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Volume 21 No. 26
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Creating a big-game look for CFP

The words “2015 National Championship” stretch 600 feet across the north side of AT&T Stadium. Fans filing in for Monday’s Oregon-Ohio State game will not mistake where they are.

“I think you can see it from Oklahoma,” laughed Cameron Smith, one of three co-founders for the design firm Infinite Scale.

Infinite Scale’s branding being put up on the north side of AT&T Stadium
When College Football Playoff promoters promised an event that would rival the Super Bowl, the pressure was on to deliver. The game would take care of itself. But the presentation had to deliver the biggest-event-in-history feel.

For that, the CFP turned to Infinite Scale, a Salt Lake City firm that brands and designs everything from the stadium to area hotels, airports, street signs and city signage.

Infinite Scale knows how to create the environment and feel for the biggest events, like the first playoff championship. The firm has worked on Super Bowls, Pac-12 championships, Orange Bowls, Olympics and several other events. But the CFP championship game is as thorough and complete a branding assignment as any Infinite Scale has done, with the firm’s creative touching the fan from the airport to the hotel to the stadium.

“We’re treating the championship game like a completely separate event, something on par with the Super Bowl, in terms of college football being elevated to another level,” said Smith, who first met CFP Chief Operating Officer Michael Kelly at the Super Bowl in Jacksonville, where Kelly oversaw the local committee.

Infinite Scale, which was born out of a partnership between three creative directors — Smith, Molly Mazzolini and Amy Lukas — who worked on the 2002 Winter Olympics, was specifically charged with creating designs for four hotels, streetscapes, the venue at AT&T Stadium, the Dallas-Fort Worth International Airport and other locations around Dallas and Arlington, site of the stadium.

The four hotels include the team hotels for the Ducks and Buckeyes; the Omni, which serves as the CFP headquarters; and the Renaissance, which is the media hotel. The branding at the stadium includes the interior and exterior.

In some ways, the inaugural game represented a blank palette for Infinite Scale’s design team. What they had to start with was the CFP look, which stems from a gold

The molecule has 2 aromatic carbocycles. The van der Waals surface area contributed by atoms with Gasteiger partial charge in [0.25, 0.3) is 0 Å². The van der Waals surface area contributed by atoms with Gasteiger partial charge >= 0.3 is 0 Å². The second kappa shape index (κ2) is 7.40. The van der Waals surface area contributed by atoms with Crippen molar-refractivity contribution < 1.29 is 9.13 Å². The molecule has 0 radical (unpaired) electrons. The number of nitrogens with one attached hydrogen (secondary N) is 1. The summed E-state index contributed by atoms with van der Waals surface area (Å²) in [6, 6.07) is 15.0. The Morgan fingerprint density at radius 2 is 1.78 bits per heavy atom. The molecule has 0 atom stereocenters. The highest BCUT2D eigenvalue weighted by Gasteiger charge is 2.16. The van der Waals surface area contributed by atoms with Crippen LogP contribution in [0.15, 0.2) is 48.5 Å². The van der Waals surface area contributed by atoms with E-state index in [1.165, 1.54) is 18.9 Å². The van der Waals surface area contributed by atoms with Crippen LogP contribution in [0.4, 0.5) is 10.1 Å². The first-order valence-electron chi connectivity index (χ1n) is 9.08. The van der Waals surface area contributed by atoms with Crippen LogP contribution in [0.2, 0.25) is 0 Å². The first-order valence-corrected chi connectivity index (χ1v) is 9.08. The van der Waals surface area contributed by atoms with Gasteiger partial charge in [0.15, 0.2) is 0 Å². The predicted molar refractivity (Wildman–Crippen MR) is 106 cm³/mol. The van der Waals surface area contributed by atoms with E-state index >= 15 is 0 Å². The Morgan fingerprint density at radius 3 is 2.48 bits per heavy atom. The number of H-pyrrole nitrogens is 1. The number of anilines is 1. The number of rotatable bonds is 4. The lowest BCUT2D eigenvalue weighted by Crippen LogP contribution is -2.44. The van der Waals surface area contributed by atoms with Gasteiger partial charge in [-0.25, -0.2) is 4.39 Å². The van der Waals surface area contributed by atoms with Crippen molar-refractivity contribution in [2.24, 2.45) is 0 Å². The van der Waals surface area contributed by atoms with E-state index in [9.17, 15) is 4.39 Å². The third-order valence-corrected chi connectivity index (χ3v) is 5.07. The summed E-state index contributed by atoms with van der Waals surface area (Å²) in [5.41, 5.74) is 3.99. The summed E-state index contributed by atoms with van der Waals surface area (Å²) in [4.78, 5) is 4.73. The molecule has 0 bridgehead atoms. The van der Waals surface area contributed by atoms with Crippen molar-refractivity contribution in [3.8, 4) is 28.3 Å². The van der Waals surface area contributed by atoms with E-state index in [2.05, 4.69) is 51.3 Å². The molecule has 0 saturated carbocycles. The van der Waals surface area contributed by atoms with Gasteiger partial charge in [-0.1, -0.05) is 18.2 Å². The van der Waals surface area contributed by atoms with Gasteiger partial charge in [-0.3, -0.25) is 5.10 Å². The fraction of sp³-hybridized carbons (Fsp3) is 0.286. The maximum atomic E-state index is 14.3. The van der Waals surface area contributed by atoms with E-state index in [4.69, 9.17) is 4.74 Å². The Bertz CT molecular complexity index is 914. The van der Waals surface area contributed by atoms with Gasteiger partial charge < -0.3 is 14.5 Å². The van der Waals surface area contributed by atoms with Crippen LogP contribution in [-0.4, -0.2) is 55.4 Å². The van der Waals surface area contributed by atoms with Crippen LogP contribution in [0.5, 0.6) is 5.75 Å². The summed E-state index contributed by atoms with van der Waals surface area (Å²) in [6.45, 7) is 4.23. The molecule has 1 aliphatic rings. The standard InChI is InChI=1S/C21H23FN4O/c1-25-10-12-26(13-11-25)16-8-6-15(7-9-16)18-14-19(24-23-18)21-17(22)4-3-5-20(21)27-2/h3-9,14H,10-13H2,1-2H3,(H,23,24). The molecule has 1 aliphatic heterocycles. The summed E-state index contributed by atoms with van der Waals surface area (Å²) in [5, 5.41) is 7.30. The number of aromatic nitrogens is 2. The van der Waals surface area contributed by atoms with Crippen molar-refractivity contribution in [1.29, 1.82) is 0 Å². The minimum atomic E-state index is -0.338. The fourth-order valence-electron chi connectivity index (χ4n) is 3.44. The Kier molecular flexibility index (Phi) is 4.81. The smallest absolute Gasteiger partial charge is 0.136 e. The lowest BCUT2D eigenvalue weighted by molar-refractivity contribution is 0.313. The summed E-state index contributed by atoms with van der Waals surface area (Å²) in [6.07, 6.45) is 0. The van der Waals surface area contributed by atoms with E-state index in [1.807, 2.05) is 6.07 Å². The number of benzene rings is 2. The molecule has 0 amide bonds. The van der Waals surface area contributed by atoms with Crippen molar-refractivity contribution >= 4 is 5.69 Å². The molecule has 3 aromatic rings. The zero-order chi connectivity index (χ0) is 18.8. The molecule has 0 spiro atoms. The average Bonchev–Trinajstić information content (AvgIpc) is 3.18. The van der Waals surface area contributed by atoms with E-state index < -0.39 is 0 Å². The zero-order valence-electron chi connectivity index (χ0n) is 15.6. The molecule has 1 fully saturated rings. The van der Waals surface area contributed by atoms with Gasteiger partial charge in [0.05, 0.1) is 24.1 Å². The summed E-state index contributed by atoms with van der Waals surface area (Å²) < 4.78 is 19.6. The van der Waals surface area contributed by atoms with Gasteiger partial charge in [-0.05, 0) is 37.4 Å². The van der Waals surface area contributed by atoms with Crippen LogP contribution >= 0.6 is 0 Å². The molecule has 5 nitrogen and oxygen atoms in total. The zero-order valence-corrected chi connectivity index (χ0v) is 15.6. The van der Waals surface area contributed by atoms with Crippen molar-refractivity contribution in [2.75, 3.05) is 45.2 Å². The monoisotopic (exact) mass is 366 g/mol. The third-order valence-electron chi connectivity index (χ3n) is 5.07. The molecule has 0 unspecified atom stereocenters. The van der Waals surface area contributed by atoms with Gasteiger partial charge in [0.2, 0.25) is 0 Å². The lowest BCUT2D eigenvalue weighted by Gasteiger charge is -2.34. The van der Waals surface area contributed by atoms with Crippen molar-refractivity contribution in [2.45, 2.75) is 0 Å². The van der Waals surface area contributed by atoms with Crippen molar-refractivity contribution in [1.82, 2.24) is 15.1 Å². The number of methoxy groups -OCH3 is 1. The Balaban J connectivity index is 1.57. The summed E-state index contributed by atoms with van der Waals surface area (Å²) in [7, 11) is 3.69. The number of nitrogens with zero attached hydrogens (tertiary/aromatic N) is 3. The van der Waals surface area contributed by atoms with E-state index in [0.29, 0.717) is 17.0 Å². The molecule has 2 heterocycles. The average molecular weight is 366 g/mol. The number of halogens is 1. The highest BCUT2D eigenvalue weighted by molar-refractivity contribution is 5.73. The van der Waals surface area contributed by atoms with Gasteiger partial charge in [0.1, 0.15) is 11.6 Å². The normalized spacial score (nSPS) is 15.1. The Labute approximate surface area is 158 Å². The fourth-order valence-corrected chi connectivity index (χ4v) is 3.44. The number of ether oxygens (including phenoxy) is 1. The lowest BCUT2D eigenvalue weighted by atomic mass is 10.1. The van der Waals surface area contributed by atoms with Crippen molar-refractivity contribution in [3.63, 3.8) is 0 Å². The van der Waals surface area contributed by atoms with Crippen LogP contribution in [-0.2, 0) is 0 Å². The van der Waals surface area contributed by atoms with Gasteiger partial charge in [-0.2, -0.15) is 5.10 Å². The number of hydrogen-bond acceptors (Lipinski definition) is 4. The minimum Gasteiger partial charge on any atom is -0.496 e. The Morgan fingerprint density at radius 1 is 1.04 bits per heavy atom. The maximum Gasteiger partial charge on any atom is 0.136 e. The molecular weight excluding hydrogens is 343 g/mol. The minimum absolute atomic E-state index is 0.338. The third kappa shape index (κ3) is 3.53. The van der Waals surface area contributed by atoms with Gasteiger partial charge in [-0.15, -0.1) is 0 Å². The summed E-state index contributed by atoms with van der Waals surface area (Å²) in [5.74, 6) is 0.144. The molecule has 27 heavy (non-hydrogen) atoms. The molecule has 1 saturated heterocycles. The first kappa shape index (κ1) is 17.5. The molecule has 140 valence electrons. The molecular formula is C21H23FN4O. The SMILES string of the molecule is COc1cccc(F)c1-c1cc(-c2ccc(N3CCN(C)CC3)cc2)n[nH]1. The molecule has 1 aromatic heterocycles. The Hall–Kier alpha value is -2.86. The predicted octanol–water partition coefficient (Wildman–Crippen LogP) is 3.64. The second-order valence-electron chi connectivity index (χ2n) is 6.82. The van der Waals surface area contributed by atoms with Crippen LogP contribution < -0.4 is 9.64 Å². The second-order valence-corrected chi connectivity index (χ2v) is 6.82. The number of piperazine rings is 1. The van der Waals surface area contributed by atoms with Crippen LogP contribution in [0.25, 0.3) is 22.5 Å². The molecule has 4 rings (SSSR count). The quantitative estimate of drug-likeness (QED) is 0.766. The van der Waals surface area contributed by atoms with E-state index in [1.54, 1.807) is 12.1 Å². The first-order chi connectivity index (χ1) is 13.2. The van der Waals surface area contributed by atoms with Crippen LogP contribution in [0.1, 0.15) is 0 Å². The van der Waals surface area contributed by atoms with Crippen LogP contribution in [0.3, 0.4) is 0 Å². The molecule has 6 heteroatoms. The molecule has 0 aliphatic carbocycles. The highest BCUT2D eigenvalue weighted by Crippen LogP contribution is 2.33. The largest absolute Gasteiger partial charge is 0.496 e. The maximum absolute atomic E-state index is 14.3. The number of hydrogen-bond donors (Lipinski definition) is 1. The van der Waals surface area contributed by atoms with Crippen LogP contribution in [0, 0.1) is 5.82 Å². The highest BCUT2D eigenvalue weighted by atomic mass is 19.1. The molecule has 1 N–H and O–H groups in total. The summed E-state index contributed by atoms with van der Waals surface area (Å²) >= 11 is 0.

Infinite Scale’s branding at the Omni (top) and from the locker room tunnel at AT&T Stadium
Photo by: INFINITE SCALE (2)
trophy that rises off of a black base. Pentagram Design in New York created the look.

The logo itself similarly is the outline of a gold football on a black backdrop. It’s a strikingly simple look, almost a less-is-more approach. Keeping with that, Infinite Scale used the gold heavily throughout its designs and branding, with the gold popping off black and white backgrounds.

“You want to make sure everything connects,” Smith said of the design from one site to another.

Infinite Scale also came up with intricate player graphics and unique patterns to highlight the players and teams. Those are mostly on the glass at the four hotels and at different locations through the stadium.

In addition to the giant images outside the stadium, Infinite Scale worked with the game’s broadcaster, ESPN, to strategically position images and logos so they would have the most effect on the network’s shots and let the audience feel the impact of the event.

“We are delighted with the artistic design that Infinite Scale created. We’re football people, not artists, and so we turned to the best,” CFP Executive Director Bill Hancock said.

Without getting too specific on the cost to do all of this, Smith said it was comparable to a Final Four and just shy of what it would cost to design the Super Bowl.

Infinite Scale worked with Los Angeles-based AAA Flag and Banner to produce and install the graphics. Other installers were hired locally. Installation at the stadium began Jan. 1 and was visible during the Cowboys’ playoff game on Jan. 4.

“It’s an extensive, cohesive system that is being revealed to a very large audience — a fan attending or viewers through the broadcast,” Smith said. “That sets a new standard.”